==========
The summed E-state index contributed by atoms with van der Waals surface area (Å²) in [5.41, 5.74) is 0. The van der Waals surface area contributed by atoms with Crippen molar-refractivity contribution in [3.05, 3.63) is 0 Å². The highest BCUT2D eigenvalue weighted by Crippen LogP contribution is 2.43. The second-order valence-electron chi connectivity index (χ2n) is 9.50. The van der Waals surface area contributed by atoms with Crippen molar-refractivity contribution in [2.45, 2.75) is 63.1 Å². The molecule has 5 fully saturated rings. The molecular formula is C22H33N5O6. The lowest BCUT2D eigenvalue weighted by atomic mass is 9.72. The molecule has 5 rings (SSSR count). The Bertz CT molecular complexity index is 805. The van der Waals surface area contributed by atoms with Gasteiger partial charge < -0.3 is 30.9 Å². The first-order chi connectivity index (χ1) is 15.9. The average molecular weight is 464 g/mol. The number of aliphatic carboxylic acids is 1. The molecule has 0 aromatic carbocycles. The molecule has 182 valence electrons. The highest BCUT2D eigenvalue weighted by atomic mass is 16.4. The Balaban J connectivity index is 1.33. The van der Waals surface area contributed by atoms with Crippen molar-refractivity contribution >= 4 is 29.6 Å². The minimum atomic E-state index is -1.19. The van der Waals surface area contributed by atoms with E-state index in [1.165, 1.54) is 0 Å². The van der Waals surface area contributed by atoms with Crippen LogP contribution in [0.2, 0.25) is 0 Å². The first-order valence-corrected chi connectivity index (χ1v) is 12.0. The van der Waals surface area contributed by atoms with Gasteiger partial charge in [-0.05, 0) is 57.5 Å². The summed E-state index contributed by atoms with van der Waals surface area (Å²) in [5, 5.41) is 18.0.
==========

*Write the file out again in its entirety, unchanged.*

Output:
The summed E-state index contributed by atoms with van der Waals surface area (Å²) in [5.41, 5.74) is 0. The van der Waals surface area contributed by atoms with Crippen molar-refractivity contribution in [3.05, 3.63) is 0 Å². The highest BCUT2D eigenvalue weighted by Crippen LogP contribution is 2.43. The second-order valence-electron chi connectivity index (χ2n) is 9.50. The van der Waals surface area contributed by atoms with Crippen molar-refractivity contribution in [2.45, 2.75) is 63.1 Å². The molecule has 5 fully saturated rings. The molecular formula is C22H33N5O6. The lowest BCUT2D eigenvalue weighted by atomic mass is 9.72. The molecule has 5 rings (SSSR count). The Bertz CT molecular complexity index is 805. The van der Waals surface area contributed by atoms with Gasteiger partial charge < -0.3 is 30.9 Å². The first-order chi connectivity index (χ1) is 15.9. The average molecular weight is 464 g/mol. The number of aliphatic carboxylic acids is 1. The molecule has 0 aromatic carbocycles. The molecule has 182 valence electrons. The highest BCUT2D eigenvalue weighted by atomic mass is 16.4. The Balaban J connectivity index is 1.33. The van der Waals surface area contributed by atoms with Crippen molar-refractivity contribution >= 4 is 29.6 Å². The minimum atomic E-state index is -1.19. The van der Waals surface area contributed by atoms with E-state index in [1.165, 1.54) is 0 Å². The van der Waals surface area contributed by atoms with Crippen LogP contribution in [0.2, 0.25) is 0 Å². The first-order valence-corrected chi connectivity index (χ1v) is 12.0. The van der Waals surface area contributed by atoms with Gasteiger partial charge in [-0.05, 0) is 57.5 Å². The summed E-state index contributed by atoms with van der Waals surface area (Å²) in [5, 5.41) is 18.0.